Aloha feels like several films at once, crammed together and sped up, with results that are emotionally hollow and narratively confusing.
The movie press agents have a theory that critics shouldn't be allowed to see a comedy in a screening room. Unless they can hear the people laughing, the theory goes, they won't know the movie's funny.
I don't know if there's anything to this or not (usually not, I guess), but it was a pleasure to catch the Saturday matinee of "Cactus Flower" at the State Lake. The audience didn't merely like it; it reveled in it.
here's one kind of comedy that inspires raucous laughter, such as "The Producers" (1968), and another, like this one, where the audience laughs under its breath because it doesn't want to miss the lines.
It's not exactly that the lines mean anything; it's more that the three central performances (by Walter Matthau, Ingrid Bergman and -- wow! -- Goldie Hawn) are so engaging that we find ourselves, despite ourselves, involved in their story.
They work together. The chemistry works. When Pauline Kael observes that "The Scalphunters," not a very good movie, becomes enjoyable because of the sparks that Burt Lancaster and Ossie Davis strike in their scenes together, I know what she means. Goldie Hawn and Walter Matthau have that happening in "Cactus Flower," and Ingrid Bergman moves between them with absolute serenity.
The story should be familiar by now; the play ran forever at the Blackstone. It's about a middle-aged dentist, his nurse, and his 21-year-old mistress. He tells the girl he's married, because he doesn't want to get involved. But then he does get involved, and can't figure out how to confess his deception. So he gets the nurse to pretend to be his wife. But then the girl becomes sympathetic to the poor, abandoned wife -- and then there's the problem of the hairy young playwright who lives next door.
All of this is the basic stuff of stage comedy. In "Cactus Flower," just as in "The Importance of Being Earnest" 75 years ago, or in "She Stoops to Conquer" 200 years ago, the plot depends upon a romance developed through mistaken identity. So Abe Burrows wasn't inventing anything new when he wrote the play.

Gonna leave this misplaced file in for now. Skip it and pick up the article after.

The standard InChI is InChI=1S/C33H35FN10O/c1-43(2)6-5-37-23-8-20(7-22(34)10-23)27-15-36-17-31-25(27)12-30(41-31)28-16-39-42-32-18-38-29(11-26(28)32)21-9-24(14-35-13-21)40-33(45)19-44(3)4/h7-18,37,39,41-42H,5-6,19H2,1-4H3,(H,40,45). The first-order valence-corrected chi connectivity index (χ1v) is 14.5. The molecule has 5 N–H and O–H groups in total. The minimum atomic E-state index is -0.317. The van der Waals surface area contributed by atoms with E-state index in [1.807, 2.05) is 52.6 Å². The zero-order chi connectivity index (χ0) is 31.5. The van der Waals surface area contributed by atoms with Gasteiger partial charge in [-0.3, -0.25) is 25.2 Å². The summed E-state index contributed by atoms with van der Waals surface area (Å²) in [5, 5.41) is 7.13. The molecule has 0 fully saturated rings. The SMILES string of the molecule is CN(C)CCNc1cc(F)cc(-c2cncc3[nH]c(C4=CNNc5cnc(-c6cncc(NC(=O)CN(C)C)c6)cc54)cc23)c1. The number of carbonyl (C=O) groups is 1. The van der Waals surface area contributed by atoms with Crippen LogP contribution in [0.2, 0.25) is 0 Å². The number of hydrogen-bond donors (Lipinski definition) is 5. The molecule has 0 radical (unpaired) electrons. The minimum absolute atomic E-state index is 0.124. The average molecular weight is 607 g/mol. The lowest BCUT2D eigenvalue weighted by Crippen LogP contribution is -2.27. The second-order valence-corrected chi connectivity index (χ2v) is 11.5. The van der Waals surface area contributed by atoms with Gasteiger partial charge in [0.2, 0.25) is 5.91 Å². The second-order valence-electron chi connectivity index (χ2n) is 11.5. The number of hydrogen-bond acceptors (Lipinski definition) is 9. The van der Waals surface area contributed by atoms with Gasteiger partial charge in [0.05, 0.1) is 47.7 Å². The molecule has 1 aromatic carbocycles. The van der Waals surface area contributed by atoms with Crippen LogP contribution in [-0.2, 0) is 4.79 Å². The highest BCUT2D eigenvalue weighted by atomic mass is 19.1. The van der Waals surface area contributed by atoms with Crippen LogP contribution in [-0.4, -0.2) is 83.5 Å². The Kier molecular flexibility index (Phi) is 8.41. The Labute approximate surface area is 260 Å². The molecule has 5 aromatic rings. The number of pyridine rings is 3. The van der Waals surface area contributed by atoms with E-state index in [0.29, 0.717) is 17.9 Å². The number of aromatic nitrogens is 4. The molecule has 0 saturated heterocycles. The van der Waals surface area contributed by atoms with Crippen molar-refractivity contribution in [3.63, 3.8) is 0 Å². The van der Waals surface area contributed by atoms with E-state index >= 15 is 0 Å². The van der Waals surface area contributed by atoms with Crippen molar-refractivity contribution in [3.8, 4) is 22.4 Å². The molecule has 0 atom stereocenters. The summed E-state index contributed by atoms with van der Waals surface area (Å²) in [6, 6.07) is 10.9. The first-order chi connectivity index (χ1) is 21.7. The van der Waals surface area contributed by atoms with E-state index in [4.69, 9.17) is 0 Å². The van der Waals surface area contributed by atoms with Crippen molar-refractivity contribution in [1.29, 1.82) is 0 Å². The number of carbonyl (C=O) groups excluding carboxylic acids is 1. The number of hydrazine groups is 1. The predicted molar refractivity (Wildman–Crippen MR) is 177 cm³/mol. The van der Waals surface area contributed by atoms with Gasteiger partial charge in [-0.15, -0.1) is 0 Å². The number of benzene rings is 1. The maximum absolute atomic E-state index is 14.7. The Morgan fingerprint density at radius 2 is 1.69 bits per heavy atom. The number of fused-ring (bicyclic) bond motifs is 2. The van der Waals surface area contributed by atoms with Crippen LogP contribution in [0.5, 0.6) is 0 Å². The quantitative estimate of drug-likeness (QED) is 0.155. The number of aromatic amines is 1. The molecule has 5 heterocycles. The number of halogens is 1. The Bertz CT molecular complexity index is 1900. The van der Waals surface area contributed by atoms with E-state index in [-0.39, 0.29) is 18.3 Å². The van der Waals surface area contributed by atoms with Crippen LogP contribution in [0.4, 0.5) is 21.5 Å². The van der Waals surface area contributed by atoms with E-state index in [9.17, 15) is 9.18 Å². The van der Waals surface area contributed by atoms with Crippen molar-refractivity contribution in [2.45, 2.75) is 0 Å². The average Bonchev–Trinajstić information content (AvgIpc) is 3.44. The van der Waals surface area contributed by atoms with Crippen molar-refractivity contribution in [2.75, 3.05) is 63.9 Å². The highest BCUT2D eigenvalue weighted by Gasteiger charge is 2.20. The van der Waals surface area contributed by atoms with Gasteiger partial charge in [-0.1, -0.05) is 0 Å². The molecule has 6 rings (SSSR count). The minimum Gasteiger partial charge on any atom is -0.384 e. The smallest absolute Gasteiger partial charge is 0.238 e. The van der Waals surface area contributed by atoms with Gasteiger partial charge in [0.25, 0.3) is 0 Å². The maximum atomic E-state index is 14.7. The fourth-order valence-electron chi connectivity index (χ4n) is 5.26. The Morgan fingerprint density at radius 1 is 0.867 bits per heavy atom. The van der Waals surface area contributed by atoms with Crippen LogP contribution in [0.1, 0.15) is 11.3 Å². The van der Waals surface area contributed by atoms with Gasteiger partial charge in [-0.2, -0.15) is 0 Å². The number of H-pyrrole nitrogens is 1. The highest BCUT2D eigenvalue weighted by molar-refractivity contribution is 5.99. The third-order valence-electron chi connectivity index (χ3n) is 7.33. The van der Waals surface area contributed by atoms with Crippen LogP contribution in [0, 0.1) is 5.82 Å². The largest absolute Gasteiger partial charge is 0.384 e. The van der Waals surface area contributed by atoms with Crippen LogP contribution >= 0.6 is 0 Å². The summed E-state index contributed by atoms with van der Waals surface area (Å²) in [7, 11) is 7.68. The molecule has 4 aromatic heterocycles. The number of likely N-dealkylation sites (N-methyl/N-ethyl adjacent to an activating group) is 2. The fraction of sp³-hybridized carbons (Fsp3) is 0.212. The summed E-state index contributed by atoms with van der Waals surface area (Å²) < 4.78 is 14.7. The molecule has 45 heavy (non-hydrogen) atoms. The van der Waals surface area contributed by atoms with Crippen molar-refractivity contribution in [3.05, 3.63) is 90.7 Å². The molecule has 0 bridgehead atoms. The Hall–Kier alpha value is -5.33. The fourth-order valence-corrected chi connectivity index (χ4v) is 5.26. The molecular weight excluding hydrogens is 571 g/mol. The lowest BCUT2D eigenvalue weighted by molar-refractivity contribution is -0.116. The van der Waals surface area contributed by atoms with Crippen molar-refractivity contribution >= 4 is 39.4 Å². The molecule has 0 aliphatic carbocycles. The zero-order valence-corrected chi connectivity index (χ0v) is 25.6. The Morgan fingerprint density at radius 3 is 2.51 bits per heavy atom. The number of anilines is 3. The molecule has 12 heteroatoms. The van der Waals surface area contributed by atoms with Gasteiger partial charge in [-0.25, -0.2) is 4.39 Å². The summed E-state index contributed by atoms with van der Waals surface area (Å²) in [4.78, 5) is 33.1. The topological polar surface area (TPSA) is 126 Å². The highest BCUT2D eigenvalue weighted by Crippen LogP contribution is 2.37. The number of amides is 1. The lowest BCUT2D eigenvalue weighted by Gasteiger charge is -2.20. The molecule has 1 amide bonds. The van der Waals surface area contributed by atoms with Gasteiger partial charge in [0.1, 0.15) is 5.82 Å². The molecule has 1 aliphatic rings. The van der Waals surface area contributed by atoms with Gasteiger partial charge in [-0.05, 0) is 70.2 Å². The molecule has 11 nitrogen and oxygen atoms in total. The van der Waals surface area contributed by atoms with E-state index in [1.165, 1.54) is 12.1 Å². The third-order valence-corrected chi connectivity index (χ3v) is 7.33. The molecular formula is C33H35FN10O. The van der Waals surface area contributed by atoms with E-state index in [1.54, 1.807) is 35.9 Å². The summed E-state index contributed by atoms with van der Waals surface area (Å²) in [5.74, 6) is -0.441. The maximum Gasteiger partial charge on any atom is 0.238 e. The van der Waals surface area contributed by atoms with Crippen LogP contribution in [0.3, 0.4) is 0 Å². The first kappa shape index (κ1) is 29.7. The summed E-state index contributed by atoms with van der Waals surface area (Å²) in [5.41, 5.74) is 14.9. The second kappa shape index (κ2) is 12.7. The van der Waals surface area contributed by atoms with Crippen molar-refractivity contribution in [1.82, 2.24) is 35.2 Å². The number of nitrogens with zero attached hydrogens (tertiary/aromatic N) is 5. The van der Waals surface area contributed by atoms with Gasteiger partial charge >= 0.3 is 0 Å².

What usually happens is that hit Broadway comedies have a long run in New York, and then they tour the provinces forever, and then a couple of big-name movie stars are substituted in the key roles, and then an expensive production is launched to support the comedy (which is the most fragile of art forms), and by the time the movie finally turns up, four years later, nobody could care less. That's exactly what happened with "Cactus Flower," of course -- except, paradoxically, that the movie is better than the play.
I wonder whether a lot of the credit doesn't belong to I. A. L. Diamond, who wrote the screenplay. Diamond is a master of light comedy, who has mostly collaborated lately with Billy Wilder (on "The Apartment," "The Fortune Cookie," etc.). Diamond's screenplay successfully opens up the play, breaking it loose from the confines of the stage without seeming to.
This has previously been a weak spot in the films of director Gene Saks, whose "Barefoot in the Park" and "The Odd Couple" were both terribly tied to one set. By widening the background, Diamond (or somebody) has managed to really convince us that "Cactus Flower" does take place now (or about now) in a real city -- New York. That contributes a lot to the performances they seem more real because they're not stuck in phony sets. But in the last analysis, it really is Matthau, Miss Bergman and (with a marvelously expressive face) Miss Hawn who make "Cactus Flower" a success.
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